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Crops that are spaced 6" or less apart can be planted early without being damaged by frost and can be planted from seed include peas, radish, green onions, spinach, lettuce, Swiss chard, turnips, parsnips, beets and carrots, etc. If you like radishes you do not need to devote rows to radishes alone, they grow fast, and the radish seed can be mixed with your green onion, carrot or beet seeds. This has a thinning effect on the plants that they are mixed with. Don't mix too much or you will have too many radishes. Faster growing plants like spinach and turnips can be good space fillers. They can be planted in between longer growing plants and will harvest early to make room. I plant a lot of spinach as space fillers. It takes a lot of spinach to get a full pan after it cooks. The plants will harvest all at the same time, can be frozen easily, and will make good food storage. Lettuce seeds can be mixed up with a number of different varieties earlier season leaf varieties, later season romaine varieties, and heading varieties. When planted in the same row, they will harvest at different times, and you will not have too much lettuce at one time. lettuce, green onions, beets, carrots, Swiss chard, parsnips etc. Take longer to mature and in combination beds should remain on the outside rows, unless they are in beds that do not have larger long-season plants like tomatoes. Lettuce and spinach will bolt to seed before they can mature, if you live in an arid climate you can't plant them too late, or you will lose the crop. I stop planting them May 15. The summer heat comes fast here in Utah. If your daytime temperatures stay less than 80 or 90 degrees you can get good crop when planting later. Head lettuce can be difficult to grow in some areas. Lettuce grows in cool weather. I have better results here in Utah with leaf lettuces. In an arid climate chose heat-resistant varieties when purchasing seeds and plant as early as possible. Other things to consider are that root crops like carrots, beets, radishes, turnips, parsnips etc. In heavy soils can be attacked by nematodes. In sandy soil they are not much of a problem. Turnips and parsnips are the most susceptible. Since turnips grow fast, you can plant turnips early as a trap crop, then pull them out and dispose of them. Carrots grown in dense or rocky soil will not do well unless you chose a short variety like nates. In sandy soil the longer varieties like imperator will do well. If you have problems with carrots try experimenting with different varieties.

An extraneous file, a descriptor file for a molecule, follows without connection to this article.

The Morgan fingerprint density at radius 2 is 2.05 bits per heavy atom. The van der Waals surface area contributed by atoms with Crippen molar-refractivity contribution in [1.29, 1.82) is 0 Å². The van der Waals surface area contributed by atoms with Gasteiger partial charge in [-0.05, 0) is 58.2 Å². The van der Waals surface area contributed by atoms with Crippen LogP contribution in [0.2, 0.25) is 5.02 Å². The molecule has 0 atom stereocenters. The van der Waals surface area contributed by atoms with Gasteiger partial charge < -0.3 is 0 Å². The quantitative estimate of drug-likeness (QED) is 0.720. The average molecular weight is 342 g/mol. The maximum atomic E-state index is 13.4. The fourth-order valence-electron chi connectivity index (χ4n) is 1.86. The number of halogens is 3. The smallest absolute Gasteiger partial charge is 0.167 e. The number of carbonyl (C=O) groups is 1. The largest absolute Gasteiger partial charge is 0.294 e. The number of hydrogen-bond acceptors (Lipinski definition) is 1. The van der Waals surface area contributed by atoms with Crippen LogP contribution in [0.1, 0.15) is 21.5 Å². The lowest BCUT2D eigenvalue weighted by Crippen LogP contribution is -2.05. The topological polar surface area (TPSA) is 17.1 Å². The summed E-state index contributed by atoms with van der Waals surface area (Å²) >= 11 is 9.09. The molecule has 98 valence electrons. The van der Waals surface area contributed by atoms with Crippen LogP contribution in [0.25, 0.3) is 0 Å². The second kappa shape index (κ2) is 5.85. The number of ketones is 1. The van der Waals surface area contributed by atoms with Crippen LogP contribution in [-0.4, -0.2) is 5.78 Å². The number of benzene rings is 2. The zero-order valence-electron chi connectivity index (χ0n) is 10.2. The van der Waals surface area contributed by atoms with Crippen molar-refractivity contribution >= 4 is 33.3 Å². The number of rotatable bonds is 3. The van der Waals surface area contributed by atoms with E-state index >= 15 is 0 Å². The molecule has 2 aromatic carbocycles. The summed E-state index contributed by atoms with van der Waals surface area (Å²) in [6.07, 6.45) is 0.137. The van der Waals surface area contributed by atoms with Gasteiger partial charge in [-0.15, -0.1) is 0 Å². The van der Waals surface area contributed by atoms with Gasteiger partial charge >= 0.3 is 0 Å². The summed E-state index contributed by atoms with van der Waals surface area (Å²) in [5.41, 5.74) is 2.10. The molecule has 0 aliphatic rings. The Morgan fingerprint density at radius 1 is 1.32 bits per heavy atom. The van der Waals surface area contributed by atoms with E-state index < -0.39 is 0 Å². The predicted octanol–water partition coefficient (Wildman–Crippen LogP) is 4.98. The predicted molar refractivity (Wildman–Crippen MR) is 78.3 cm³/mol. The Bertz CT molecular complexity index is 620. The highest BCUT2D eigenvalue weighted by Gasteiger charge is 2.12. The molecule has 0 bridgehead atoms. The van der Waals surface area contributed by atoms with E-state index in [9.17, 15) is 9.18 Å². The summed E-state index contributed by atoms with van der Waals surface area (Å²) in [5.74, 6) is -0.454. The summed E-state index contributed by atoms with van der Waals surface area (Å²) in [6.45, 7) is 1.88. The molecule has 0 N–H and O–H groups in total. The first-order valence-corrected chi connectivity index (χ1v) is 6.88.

When planting peas follow the same time line as for lettuce and spinach. Peas will not do well in the heat, and are among the first crops that should be planted. Peas make good fillers on both sides of the center row when tomatoes will be planted in the center of a bed. The tomatoes will be planted when the peas are small, a trellis for the tomatoes set in place, and the peas will climb the trellis. After the peas are harvested the vines are removed and the tomatoes take over the space. Plant bush peas for this application; tall peas are best planted along a fence line in 2' beds. Some bush pea varieties like novelia were developed to have a lot of tendrils and do well when placed in double rows in the center of the beds. They climb on themselves, provide support, are short and stocky, and produce well. However if you are growing tomatoes in the center row they can be a problem. Perfection or other bush varieties work much better in combination beds. They grow a little taller, are not as bushy, have fewer tendrils, are easier to harvest, and removing the vines will be easier.

Dave Thornton is a gardening expert with over 30 years of experience with intensive organic gardening research. Visit http://newcenturyassociated.ws/Gardening and get a free copy of his eReport on "Ebook Volumes one - five updates" and subscribe to his online newsletter to receive his latest gardening updates, methods and gardening insights.

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